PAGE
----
It appeared, for about a minute and a half, that James Casey was the Philadelphia Eagles tight end begging to be bought at rock-bottom prices in drafts this summer.
Not so anymore.
I’ve talked plenty over the past few months about the merits of streaming tight ends if you don’t secure one of the elites in the first couple rounds of your fantasy drafts. Teams are throwing more, using tight ends in the slot more, and a handful of defenses are emerging every year as units to target in the streaming of our various tight ends.
When an NFL team streams tight ends, however, we have a problem. Their respective values, like running backs trapped in the jaws of a value-destroying committee backfield, are divvied up and nearly impossible to predict, even against teams that prove to be fantasy point sieves against tight ends.
Read more about streaming tight ends…
New Eagles’ coach Chip Kelly, who just last month heaped praise on Casey as a guy who would fit perfectly in the team’s new spread formations, drafted Zach Ertz, an uber-athletic tight end out of Stanford, as a second-round pick last week.
The selection of Ertz doesn’t submarine Casey’s 2013 value; it does, however, throw the fantasy worth of Casey, Ertz, and Brent Celek into flux as we approach minicamps.
Kelly was asked last week if – and how – he might use all three Eagles tight ends.
“Yeah. I go like that,” he said, holding up three fingers to members of the media at a post-draft press conference, “and three tight ends go into the game. Now, if [the opponents] go three linebackers, we split [the tight ends] out, we throw passes. If they go three DBs, we smash you [with the run]. So pick your poison.”
It was clear even in the first few weeks of Kelly’s reign in Philly that the team would stockpile multifaceted tight ends who could create consistent mismatches against defenses that aren’t sure how to cover athletic “move” tight ends like Casey and Ertz.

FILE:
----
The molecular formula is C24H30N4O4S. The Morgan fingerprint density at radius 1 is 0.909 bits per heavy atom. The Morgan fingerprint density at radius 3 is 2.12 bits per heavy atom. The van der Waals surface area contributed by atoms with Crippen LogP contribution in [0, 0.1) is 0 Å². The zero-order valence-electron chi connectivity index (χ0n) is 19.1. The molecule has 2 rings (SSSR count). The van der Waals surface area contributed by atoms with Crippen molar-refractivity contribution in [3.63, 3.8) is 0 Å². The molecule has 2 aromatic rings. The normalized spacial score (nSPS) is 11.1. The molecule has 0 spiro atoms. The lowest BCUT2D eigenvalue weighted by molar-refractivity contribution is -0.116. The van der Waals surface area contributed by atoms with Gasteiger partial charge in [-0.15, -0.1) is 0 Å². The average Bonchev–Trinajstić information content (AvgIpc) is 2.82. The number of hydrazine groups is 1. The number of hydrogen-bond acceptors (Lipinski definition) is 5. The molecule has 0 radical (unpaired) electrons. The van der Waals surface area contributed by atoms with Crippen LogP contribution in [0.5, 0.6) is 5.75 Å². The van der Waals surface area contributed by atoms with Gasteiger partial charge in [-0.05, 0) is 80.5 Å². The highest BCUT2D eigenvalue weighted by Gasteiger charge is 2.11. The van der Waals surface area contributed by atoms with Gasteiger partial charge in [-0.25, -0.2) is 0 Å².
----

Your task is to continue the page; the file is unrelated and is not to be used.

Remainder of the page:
“They used him in a multiple variety,” Kelly said of Ertz, whom he labeled a “mismatch nightmare.” “That’s the thing about him—they used him as a single receiver on the trip set and he was by himself isolated by the [defensive back]. They used him as a tight end, they used him as an H-back, they used him as a move guy. They moved him all over the place.”
Looking at 2012 targets for Eagles’ tight ends is largely a useless exercise, since dispatched head man Andy Reid only carried two or three tight ends on the roster and offered consistent snaps to only one (Celek). Celek, who lacks the athleticism of Casey and Ertz, was targeted 83 times last season, ranking 14th in that category. Backup tight end Clay Harbor saw 33 passes come his way. Tight end afterthought John Phillips collected 10 targets.
That’ll all change this year – a point Kelly hasn’t been shy to explain over the past few days. It’s still Casey, the player who Kelly compared to Aaron Hernandez, who I’d choose as the most productive of the Eagles’ hideous three-headed tight end monster.
It’s clear that there will be production aplenty to be had among the Eagles’ tight ends spread across the formation, used more like receivers than traditional tight ends. It’s just difficult – impossible, perhaps – to predict who among the three will be the most fantasy worthy in 2013.